Friday, April 1, 2016


              Back in my working days I was among a small group of reporters interviewing Ken Griffey Jr. in the Seattle Mariners’ locker room after a home game. As we spoke Griffey’s small son, maybe five or six years old, did what kids his age do, which was jump around, interrupt and pull on daddy’s leg.

 Griffey good naturedly tried to shoo him away. “Go play a machine,” he told the boy. “I gave you $50 this morning. You can’t have spent it all.”

The remark stuck with me long after the subject of the interview had faded. The notion that a parent would give a little kid $50 for a day’s spending money boggled my mind, and still does. Even 15 or so years go rich athletes like Griffey lived in a different world from most of the rest of us, one in which normal calculations of money and privilege don’t apply.

That thought returned forcefully a couple of weeks ago when the Adam LaRoche story hit the baseball spring-training news. It seems that LaRoche’s 14-year-old son, Drake, had been a Chicago White Sox clubhouse fixture since the veteran first baseman and designated hitter joined the team last season, wearing his own uniform, having his own locker, sitting in the dugout during games, joining in team drills and even accompanying it on road trips. When a White Sox executive told the player that professional considerations dictated that the boy should be an occasional rather than a constant presence with the club, LaRoche abruptly announced that he was quitting the team and the game. Family came first, he declared.

The episode led me to wonder how a 14-year-old could hang out all day with dad from March to October instead of being in school. It raised other questions as well, such as in what other business could a mid-level employee expect to take his child to work daily, get him a desk, have him take trips and sit in on meetings.  I can’t think of one.

Much was made of the fact that LaRoche forfeited the $13 million left on his two-year contract to make his statement, but less of the almost $72 million he’d already collected in a 12-season big-league career during which he never much rose above the rank of journeyman. aH Even after taxes that’s enough money to secure his family’s future for several generations if no member of it worked another day. A ballplayer who is a household name only in his own household is a card-carrying member of the top one-tenth of 1% of the nation financially and more than rich enough, at age 36, to tell his bosses to take their job and shove it.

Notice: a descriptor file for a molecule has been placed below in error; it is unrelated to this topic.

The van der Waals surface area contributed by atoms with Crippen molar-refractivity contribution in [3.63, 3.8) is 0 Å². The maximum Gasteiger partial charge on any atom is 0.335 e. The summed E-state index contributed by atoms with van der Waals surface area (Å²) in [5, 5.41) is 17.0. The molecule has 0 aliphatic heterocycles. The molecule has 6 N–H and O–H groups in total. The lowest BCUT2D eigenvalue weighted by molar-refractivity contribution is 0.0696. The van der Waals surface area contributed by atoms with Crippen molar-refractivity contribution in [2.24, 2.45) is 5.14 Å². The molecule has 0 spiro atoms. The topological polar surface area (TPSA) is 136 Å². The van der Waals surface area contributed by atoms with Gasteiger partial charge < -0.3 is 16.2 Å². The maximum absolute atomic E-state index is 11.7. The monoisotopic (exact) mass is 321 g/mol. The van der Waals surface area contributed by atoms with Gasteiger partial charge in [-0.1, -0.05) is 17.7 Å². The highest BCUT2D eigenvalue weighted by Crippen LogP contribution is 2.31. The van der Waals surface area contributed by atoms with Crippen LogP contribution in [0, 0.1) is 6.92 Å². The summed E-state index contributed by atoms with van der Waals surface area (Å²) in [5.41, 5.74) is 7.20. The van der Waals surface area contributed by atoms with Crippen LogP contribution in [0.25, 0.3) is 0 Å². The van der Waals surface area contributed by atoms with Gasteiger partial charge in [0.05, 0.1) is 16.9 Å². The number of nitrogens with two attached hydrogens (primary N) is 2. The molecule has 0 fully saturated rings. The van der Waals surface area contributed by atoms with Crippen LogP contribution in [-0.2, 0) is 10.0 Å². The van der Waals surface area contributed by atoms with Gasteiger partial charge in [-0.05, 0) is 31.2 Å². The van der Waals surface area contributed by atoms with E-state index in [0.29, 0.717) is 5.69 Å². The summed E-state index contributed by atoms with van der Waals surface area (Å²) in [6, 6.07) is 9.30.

Also instructive, I think, were the reactions of LaRoche’s fellow athletes both outside and inside the White Sox clubhouse, or at least of those who spoke for attribution. Several Sox players were vociferous in support of his action and rumors that the team would boycott a spring-training game in his honor made the papers (but they didn’t). Bryce Harper and Chipper Jones tweeted their approval. Derrick Rose of the basketball Chicago Bulls called the team’s stance “devastating.” By their lights, apparently, no athlete of any stature should ever hear the word “no.”

The same sense of entitlement pervades other facets of life in the jockocracy. Most adults understand the relationship of risk to reward when making investment decisions, but some (many?) rich athletes believe that reasonable returns on their money amount to “chump change” and are beneath them. They thus are easy marks for hustlers with the pie-in-the-sky promises. Just last week an “investment adviser” to whom ex-basketball star Scottie Pippen entrusted $20 million was sentenced to three years in prison for fraud. That was only the most recent in a long string of such developments.

Similarly, while the dollar amounts of the contracts top athletes sign now are routinely reported publicly, the non-monetary perks some get don’t receive as much attention. These can include  private hotel rooms when their teams travel, season tickets or a stadium suite for family and friends, team contributions to favorite charities and the use of the team’s or owner’s private airplanes.

Perks are especially important to the big-time college football and basketball coaches whose riches belie their sports’ amateur pretentions. Their seven-figure annual salaries often are supplemented by cash bonuses based on wins or home attendance, country club memberships, free use of autos, sneaker deals and fat fees to sit still for an hour or so of softball questions on their weekly TV or radio shows. I read that when Mack Brown reupped as the football coach at the University of Texas a few years ago he got a $750 gun-shop gift certificate in addition to the aforementioned swag.

About the only edifying part of the LaRoche affair was the light it shone on how baseball clubhouses are run these days. When players or teams want to limit news-media access their digs, as they do from time to time, they’re fond of saying that their inner sanctums are sacrosanct places where only serious business is conducted. In fact, they’re more like sports bars to which pre- or post-game credentials routinely are issued to players’ kids, male pals, agents and other business associates, “personal assistants” (i.e., gofers) and anyone else to whom favors are owed.

 When Pete Rose managed the Cincinnati Reds his weight-room buddies, who doubled as his bet runners, had free run of the place.  Try getting away with that at work sometime.

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